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Alumni

Earth sciences grad monitors nuclear testing compliance

Jennifer Swenson
Jennifer Swenson
Photo courtesy of the Lawrence Livermore National Laboratory, California

Ratification of the comprehensive nuclear Test Ban Treaty was defeated in the United States Senate again last year in part due to concerns that there is not yet a reliable method of monitoring compliance and stockpile stewardship.

The treaty prohibits all nuclear weapon test explosions or other nuclear explosions anywhere in the world as "a meaningful step in the realization of a systematic process to achieve nuclear disarmament."

But how can you tell the difference between a clandestine underground nuclear test and the hundreds of earthquakes and large industrial explosions that occur every day? Good question. Ask Jennifer Swenson '92.

"Our research groups use seismic event location, depth and other characteristics to identify a seismic event as being of a non-nuclear origin," Swenson said. "The ultimate goal of our research is to be able to detect, locate and identify all seismic events with high confidence."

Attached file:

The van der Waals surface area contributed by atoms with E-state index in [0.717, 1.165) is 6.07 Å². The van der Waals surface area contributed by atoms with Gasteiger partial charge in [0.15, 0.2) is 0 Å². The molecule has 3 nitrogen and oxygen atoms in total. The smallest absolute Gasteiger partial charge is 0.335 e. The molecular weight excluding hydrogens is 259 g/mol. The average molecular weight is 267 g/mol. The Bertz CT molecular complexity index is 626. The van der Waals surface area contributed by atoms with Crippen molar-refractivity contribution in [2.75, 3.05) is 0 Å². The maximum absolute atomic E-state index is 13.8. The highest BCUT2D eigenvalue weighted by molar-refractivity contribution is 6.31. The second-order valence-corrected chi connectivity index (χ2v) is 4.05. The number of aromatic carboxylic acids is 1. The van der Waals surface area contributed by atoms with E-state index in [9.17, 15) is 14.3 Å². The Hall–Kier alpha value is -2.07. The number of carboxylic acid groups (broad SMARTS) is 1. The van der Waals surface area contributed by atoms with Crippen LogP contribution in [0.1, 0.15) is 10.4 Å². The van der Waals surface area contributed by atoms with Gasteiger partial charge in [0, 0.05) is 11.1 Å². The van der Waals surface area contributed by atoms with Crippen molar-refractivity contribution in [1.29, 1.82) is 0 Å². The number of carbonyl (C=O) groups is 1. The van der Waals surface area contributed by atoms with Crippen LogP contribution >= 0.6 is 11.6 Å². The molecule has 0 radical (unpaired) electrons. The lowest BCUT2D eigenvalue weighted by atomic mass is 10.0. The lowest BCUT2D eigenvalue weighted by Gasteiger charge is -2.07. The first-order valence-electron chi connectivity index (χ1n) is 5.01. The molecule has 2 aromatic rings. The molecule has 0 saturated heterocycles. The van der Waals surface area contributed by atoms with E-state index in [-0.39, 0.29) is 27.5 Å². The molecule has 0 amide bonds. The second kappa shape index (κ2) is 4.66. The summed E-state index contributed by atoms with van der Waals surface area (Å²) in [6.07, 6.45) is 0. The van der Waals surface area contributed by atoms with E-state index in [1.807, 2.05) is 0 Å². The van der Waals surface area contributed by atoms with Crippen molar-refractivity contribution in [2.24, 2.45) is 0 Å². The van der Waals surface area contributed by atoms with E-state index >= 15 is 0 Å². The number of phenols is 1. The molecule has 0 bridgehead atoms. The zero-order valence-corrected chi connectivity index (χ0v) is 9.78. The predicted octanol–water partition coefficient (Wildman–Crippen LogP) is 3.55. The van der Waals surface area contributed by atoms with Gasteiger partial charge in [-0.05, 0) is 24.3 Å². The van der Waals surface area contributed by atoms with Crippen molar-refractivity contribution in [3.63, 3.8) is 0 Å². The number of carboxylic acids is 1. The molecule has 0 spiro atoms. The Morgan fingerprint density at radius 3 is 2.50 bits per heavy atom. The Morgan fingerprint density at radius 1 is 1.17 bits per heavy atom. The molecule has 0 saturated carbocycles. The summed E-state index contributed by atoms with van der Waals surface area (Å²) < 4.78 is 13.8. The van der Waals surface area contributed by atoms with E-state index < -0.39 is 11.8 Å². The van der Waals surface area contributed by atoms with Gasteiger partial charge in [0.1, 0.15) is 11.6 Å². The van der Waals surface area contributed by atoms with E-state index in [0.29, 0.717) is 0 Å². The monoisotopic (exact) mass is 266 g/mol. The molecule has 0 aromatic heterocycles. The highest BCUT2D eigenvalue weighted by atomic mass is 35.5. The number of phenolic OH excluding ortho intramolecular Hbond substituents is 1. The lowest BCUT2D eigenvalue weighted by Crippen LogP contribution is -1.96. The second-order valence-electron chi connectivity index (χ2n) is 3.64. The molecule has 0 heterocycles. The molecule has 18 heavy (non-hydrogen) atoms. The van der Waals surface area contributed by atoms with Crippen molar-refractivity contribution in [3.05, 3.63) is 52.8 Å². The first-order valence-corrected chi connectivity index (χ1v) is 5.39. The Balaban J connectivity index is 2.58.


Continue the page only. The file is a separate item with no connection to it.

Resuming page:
Swenson is one of a group of geophysicists working in the Nuclear Test Monitoring Research Program at the Lawrence Livermore National Laboratory in California. The group's task is to provide the U.S. National Data Center with the analytic tools needed to monitor for nuclear explosions underground.

An Earth sciences graduate of PLU, Swenson earned her geophysics master's of science in 1994 and her Ph.D last year from the University of Arizona.

"My work at the University of Arizona focused on the crustal structure and tectonics of the central Andes of Bolivia," Swenson said. "Scientists at Livermore had seen my presentations at conferences and invited me to give a talk. They later offered me my current post-doctoral position in seismology that began eight months ago."

Swenson's Livermore working group focuses on seismic monitoring in the Middle East and North Africa. Using field experiments, analysis of existing data and computer modeling, they are developing a geological and geophysical database that will provide event detection, location and identification algorithms tuned to that particular corner of the world.

"I love my job. I can't fully describe how much I've learned since I arrived here," Swenson said.

"The work is a fascinating mix of science and its practical application in politics, diplomacy, cultures and world events," she said. "It's just incredible to me that I'm part of a team that has been tasked by the U.S. Department of Energy to work on such an interesting and practical scientific problem."


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